ME, MYSELF AND I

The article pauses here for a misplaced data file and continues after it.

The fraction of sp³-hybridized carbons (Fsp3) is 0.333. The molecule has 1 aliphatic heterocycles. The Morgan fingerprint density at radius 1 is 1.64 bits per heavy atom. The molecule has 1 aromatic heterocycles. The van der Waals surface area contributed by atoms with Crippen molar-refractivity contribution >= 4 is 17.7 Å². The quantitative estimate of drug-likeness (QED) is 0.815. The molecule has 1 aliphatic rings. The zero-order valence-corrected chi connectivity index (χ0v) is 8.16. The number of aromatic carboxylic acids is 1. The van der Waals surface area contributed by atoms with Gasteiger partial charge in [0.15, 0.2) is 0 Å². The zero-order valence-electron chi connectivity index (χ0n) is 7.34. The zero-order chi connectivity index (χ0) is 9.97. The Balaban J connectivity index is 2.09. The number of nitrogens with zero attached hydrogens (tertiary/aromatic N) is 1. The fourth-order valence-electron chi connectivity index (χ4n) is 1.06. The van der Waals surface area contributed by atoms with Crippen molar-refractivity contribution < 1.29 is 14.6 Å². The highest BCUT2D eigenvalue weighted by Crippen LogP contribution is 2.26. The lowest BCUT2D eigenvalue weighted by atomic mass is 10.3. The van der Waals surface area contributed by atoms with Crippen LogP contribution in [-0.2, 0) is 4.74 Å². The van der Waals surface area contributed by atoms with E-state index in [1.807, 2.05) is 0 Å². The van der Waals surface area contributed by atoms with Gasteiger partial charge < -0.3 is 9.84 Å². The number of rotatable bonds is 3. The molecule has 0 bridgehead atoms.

In a management reshuffle that took the yachting industry by surprise at the end of last year, Marcello Maggi stepped down as sales and marketing director at ISA, the shipyard he co-founded in 2001. Hein Velema, formerly CEO of Fraser Yachts, was appointed in his place. Until now Maggi has chosen to stay out of the press, but in this exclusive interview with Justin Ratcliffe he talks candidly about the circumstances of his resignation and his plans for the future. marcello1 As the face of ISA from day one, Marcello Maggi was instrumental in securing brand recognition and expanding the client base for the shipyard he founded together with Gianluca Fenucci. Whereas Fenucci was happy to remain behind the scenes as managing director, Maggi travelled the world in search of clients and fronted press conferences for the yachting media. In his 13 years with the shipyard he sold 33 yachts from 36m to 66m, beginning in 2003 with April Fool, the first in the 47m steel and aluminium series that went on to sell seven units (an eighth was stretched to 48m). This year alone the shipyard has launched four yachts. All the more surprising, then, that his tenure as sales and marketing director at the shipyard he co-founded came to a dramatic end last November. In a press release announcing the management restructuring, Michael Mogilevsky and Luciano Bregola,ISA chairman and CEO respectively, expressed their gratitude to Maggi and said that he would continue to represent the brand to a group of clients. “We are proud that Hein has joined our team,” continued the press statement. “It is good that he is Dutch as ISA is an international shipyard that aims to compete on quality with the northern European brands. Hein’s reputation in the superyacht industry and his considerable track record are exactly what ISA Yachts needs at this juncture in our history. ”I hadn’t seen or heard from Maggi since the denouement of his departure, so was pleasantly surprised to lunch with him in Ancona on the occasion of the launch of 54m Forever One (the sale of which he also secured) together with the yacht’s owner, the broker Fernando Nicholson and the designer Horacio Bozzo. During the launch ceremony at the yard, numerous ISA staff came up to Maggi to shake his hand and wish him well. Heightened no doubt by the emotion surrounding the launch, it was a poignant scene insofar as the former sales director was present in a new and unfamiliar role that could be likened to a minister without portfolio. During that first meeting, Maggi handed me a new business card with the initials MMYB printed in silver font, and expressed a wish to give a one-off interview to The Superyacht Report about the circumstances surrounding his resignation and his ongoing commitment to the superyacht industry. So a couple of weeks later, when he was again en route from Ancona, his home town on Italy’s Adriatic coast, to his adopted home and workplace in Monaco, we met up over lunch at a small trattoria just off the Milan-Genoa motorway. Visibly relaxed and casually dressed in jeans and his trademark open-necked white shirt, he began by providing some background to the events of last year. The industry we work in is never a straight highway; it’s more like a country road full of bends and you have to be able to anticipate these bends and look beyond them. So the chain of events at ISA did not exactly come out of the blue, but they certainly represented a personal blow. In June last year I presented a strategic marketing plan that reiterated the need to consolidate the brand based on shortening delivery times. A lot of potential owners out there have made their money in the space of 10 years, and are not about to wait another three or four years for their custom yacht. The board of directors [Maggi still holds a six per cent share in the company] responded by saying that I hadn’t sold a yacht in 18 months – despite the fact that at the time there were six yachts in build, including a 66m and a 54m of over 1,000gt – and made it clear that they had someone else in mind to look after the commercial side of the business. At that point I had little choice: when you’re head of sales and marketing and the board votes against your proposals regarding future strategy, the only thing you can do is step down. So in November last year I decided not to renew my contract. HOW DID YOU FEEL ABOUT THAT DECISION AND WHAT HAPPENED IN THE AFTERMATH? It was like a punch in the stomach. The message was that because I hadn’t sold a yacht in over a year, I had nothing left to offer, but it was also a wake-up call. I’ve never been one to stick my head in the sand; with each change in direction I’ve always tried to create something better and stronger. Luckily I was under no financial pressure, but I had no plan B to fall back on, so the first thing I did was take time out to think. My wife took me on a holiday to Sri Lanka and I spent valuable time in Monaco with my two children, aged three and 12, and at our home in the mountains in Kitzbühel. I also focused on other business interests. I’m a shareholder and on the board of directors of a company (Fintel Energia Group) quoted in the Milan stock exchange that invests in renewable energies, a field that, unlike a superyacht, can serve everyone. But at the end of the day, I’m a boat builder and that’s what I enjoy doing most. marcello2SO YOU WOULD DESCRIBE YOURSELF AS SOMEONE WHO BUILDS RATHER THAN SELLS BOATS? I don’t consider myself a salesman: I’m a boat builder who knows how to talk to clients; there’s a difference. I know how to explain things in a simple and comprehensible way to a billionaire who might not know much about superyachts. Part of what I do is also selling boats, of course, and since February this year I’ve acted as a buyer’s representative for three yacht sales: the 60m Trinity Bacarella, the 47m ISA Alalya [ex Lady Dahlia and Kiss] and a 54m Baglietto under construction. I’ve worked in yacht building since 1986, when I was an economics student and started doing odd jobs for CRN to earn some extra cash. From there I went to work for the refit department, which was my real university, where I learned from the old hands on the shop floor, but it took years before I had any contact with the clients. I was 36 when CRN became part of the Ferretti Group, which was the spark that convinced me to start up something for myself with ISA. In the beginning we were partly financed by Gerard Rodriguez, who sold his interest to the Yachting Investors Group in 2006. Looking back, we could probably have done it alone as we sold 10 of the 120 fibreglass series, and the 47m series took off almost immediately. Before Heesen, Amels and Feadship, we were the first to build yachts of that size in series. We anticipated what the market wanted and came up with the right product at the right time. Building boats has been my life – and still is. I moved from my home near Ancona to Monaco because that’s where the owners, the brokers and the captains are. That’s my world.   WHAT WAS THE REACTION OF YOUR INDUSTRY COLLEAGUES WHEN THEY HEARD OF YOUR DECISION TO LEAVE ISA? The reaction was overwhelming. A lot of them – former competitors included – offered to help out, which was heart-warming because it’s not something you expect in what is generally regarded as quite a cut-throat industry. Either bravely or stupidly, I turned them all down. I was grateful for the offers, don’t get me wrong, but having built up a shipyard from scratch it was never going to be easy working for someone else. I need to do more than just contribute to a marketing strategy – I want to be able to formulate that strategy marcello3WHICH LEADS US TO YOUR CURRENT AND FUTURE PLANS … When we met in Ancona, I had just printed my new business cards … MMYB – Marcello Maggi Yacht Boutique – is essentially a continuation of what I’ve always done, the difference is that I’m now doing it without the pressure of having to pay the overheads and wages associated with running a shipyard. I have a long list of clients who I want to continue working with on custom projects in collaboration with various shipyards, not against them. I want to draw on my understanding of the needs of both client and shipyard by developing the specifications together with a small but talented team of my own, then match the design package to the right yard. Beyond having the skills and facilities to build a quality product, the right yard might also mean one looking to fill a build slot, so we help them to optimise their production at a reduced cost in return. This could be for a private owner or it might be for an investor, who is also a potential owner, with a view to selling the yacht on completion and sharing the proceeds. I’m not looking to speculate by building multiple hulls, but just one yacht at a time with different shipyards. There are people buying apartments in London that cost millions of pounds complete with fixtures and fittings right down to the teaspoons. I want to do the same with yachts, as I know there are many very wealthy people out there who have the means to buy a superyacht, but don’t know how or where to start. What I want to offer is added value, rather like AMG for Mercedes or Pininfarina for Ferrari, and the MMYB logo would appear along with the shipyard’s name on the fi nished yacht. The second part of this mission is selling the yacht. I’ve seen too many of my projects leave the yard with happy owners and then when they decide to sell, the price is slashed. I’m in negotiations to buy a majority share of a small but respectable brokerage house in Monaco, so we have direct control over the sales or charter process. I won’t be involved in the day to-day running of that side of the business, but ultimately the best person to sell a boat is usually the person who built it. The boutique concept returns to what I set out to do with ISA; the difference is that now I can provide tailor-made solutions without compromises as I’m not worrying about how to pay the salaries of a few hundred workers. I have the best part of a beautiful job, because it frees me up to focus on the project and the client. Courtesy of The Superyacht REPORT, text of Justin Ratcliffe